Researchers who propose projects about the human past frequently fail to distinguish between scientific value and the impact of both the proposal and the possible outcome for participant groups. It is only in recent years, and still in relatively few cases, that Aboriginal Australians have been directly involved in projects about themselves. The legacy of previous research experiences is a lingering distrust of ‘white’ researchers who visit communities briefly, take material/information, publish papers, and are rarely seen again. This distrust is understandable but in turn becomes a barrier which many well-intentioned researchers are unable or unwilling to overcome. The expectations of the scientific community, particularly in the field of molecular biology, simply do not make allowances in terms of time or funding to build a trusting relationship between the researchers and the researched. Sensitivity to indigenous rights and expectations with regard to scientific research brings obligations to scientific investigators with which few are well prepared to deal. The direct involvement of indigenous people in research about themselves is essential to the development of trusting working relationships likely to result in valuable outcomes for all participants and increased opportunities for ongoing research. Well negotiated, co-operative research can provide information of value to both scientific investigators and local participants, but adequate and ongoing consultation, as well as the return of results to the communities in an accurate and appropriate form must be part of research strategy. For example, information about mitochondrial DNA studies may assist Indigenous Australian people, whose families were dispersed during colonisation by Europeans, to trace links with the past, find ‘stolen children’ and by association with other anthropological, linguistic and archaeological data, repossess some remnants of traditional knowledge, but researchers must ensure that participants have a realistic understanding of the limitations of the research.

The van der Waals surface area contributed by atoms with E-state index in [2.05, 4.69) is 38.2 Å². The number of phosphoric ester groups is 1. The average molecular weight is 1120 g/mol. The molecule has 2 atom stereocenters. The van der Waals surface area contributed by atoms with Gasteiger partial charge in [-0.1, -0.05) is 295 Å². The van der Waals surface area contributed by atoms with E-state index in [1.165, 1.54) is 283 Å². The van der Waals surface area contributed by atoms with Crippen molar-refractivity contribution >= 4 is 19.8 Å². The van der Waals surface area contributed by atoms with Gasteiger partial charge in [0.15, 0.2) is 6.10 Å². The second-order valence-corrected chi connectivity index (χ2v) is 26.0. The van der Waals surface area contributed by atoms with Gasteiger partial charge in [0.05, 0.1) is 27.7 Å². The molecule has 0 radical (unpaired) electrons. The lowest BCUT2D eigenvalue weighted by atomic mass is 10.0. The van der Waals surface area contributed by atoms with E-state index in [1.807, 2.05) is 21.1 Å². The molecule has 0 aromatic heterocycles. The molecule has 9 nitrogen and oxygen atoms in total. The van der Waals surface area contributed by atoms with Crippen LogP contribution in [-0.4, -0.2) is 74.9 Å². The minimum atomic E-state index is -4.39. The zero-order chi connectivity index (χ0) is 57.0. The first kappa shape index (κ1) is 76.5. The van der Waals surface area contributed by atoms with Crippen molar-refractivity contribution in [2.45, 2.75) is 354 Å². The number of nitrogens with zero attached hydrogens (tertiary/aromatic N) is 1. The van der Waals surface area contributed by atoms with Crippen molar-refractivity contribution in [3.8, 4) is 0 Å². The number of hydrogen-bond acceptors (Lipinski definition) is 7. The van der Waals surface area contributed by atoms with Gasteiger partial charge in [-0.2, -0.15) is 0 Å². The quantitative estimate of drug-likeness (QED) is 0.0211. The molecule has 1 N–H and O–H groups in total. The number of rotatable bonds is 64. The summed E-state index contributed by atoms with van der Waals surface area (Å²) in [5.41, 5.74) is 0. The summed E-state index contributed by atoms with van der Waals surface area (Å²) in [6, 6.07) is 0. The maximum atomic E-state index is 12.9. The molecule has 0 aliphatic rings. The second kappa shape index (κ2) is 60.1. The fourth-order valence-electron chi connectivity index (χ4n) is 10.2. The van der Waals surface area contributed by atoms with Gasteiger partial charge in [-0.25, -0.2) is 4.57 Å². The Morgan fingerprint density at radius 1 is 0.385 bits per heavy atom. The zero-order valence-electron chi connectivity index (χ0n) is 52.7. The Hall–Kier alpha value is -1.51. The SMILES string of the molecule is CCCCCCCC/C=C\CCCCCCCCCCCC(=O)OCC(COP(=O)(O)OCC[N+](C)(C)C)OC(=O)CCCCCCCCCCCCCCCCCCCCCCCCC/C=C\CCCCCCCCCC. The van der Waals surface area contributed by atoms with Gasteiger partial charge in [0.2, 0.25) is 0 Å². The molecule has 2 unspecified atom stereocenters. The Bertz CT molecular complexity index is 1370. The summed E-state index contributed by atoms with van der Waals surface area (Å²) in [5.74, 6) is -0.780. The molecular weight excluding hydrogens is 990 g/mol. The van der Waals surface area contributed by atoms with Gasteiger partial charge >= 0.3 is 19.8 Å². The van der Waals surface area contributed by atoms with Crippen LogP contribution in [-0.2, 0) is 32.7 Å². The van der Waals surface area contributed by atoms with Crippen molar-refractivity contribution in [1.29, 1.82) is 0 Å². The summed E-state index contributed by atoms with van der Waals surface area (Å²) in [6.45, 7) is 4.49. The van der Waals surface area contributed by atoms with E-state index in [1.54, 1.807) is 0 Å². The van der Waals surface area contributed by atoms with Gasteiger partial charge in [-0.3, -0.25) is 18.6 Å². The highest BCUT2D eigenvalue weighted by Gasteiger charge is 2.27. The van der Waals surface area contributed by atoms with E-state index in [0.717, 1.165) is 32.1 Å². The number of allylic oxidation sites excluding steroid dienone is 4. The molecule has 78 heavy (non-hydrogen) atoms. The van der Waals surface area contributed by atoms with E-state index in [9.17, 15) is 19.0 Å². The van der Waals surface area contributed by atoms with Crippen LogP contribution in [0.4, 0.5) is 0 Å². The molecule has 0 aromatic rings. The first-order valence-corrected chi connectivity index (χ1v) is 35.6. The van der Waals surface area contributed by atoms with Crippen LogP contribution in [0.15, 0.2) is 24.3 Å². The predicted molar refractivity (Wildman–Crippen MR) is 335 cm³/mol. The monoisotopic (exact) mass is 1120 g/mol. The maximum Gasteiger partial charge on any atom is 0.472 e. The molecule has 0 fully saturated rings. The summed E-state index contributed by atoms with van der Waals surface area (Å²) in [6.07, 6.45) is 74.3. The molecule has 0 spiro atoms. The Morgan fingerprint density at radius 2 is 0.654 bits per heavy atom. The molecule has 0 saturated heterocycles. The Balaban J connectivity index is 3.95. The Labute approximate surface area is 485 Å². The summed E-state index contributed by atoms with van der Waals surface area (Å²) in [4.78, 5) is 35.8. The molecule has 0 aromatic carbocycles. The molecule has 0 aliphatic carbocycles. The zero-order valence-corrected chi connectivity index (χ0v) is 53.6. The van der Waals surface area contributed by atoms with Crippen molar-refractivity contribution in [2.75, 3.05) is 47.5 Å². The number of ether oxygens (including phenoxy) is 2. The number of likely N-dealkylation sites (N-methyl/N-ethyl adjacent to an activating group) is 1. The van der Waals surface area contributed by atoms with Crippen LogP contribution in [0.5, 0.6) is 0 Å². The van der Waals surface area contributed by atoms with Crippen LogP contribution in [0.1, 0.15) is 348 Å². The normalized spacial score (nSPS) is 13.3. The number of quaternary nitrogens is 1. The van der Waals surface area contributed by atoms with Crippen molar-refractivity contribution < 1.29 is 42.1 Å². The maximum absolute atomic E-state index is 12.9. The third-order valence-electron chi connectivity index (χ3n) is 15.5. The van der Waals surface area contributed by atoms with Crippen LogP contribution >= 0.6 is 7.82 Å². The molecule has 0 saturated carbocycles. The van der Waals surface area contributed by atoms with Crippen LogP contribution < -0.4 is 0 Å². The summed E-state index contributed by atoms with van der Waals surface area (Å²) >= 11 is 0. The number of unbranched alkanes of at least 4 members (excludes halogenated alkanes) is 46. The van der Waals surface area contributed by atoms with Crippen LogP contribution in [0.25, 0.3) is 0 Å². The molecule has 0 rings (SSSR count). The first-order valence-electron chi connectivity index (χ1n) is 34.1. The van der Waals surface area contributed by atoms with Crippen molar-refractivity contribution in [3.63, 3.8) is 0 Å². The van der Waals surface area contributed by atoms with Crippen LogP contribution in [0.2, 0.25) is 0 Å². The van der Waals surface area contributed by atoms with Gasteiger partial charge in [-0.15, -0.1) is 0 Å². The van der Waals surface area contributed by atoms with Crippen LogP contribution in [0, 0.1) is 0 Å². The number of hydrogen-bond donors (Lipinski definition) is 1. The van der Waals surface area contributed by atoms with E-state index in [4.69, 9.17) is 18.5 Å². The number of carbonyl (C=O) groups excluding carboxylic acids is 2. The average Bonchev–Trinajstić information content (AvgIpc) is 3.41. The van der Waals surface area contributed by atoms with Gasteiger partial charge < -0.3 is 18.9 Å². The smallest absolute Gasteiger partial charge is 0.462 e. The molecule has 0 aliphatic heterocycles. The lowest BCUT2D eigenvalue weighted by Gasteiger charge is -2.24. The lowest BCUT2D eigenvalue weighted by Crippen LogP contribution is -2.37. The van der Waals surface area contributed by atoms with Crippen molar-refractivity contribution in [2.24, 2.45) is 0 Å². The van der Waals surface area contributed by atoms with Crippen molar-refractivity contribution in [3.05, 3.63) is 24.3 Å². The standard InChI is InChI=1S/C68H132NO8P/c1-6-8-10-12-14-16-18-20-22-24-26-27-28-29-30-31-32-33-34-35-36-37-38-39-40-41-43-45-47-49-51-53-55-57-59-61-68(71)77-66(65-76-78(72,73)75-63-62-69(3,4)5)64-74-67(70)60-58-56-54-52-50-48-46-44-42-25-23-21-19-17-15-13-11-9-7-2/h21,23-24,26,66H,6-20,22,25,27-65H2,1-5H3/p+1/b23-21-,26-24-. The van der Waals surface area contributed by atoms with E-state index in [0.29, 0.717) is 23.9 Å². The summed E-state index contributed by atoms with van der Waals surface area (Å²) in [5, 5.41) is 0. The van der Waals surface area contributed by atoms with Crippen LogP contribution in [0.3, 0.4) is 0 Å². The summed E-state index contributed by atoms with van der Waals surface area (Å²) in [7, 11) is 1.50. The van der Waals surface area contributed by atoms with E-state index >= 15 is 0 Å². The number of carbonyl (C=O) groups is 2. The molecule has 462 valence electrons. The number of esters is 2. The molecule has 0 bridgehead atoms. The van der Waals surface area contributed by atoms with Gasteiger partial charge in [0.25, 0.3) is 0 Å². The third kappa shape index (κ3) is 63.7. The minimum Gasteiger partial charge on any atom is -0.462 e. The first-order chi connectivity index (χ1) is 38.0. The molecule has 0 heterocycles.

Genetic Research in Aboriginal and Torres Strait Islander Communities: Beginning the Conversation (Paper: Emma Kowal et al 2011)0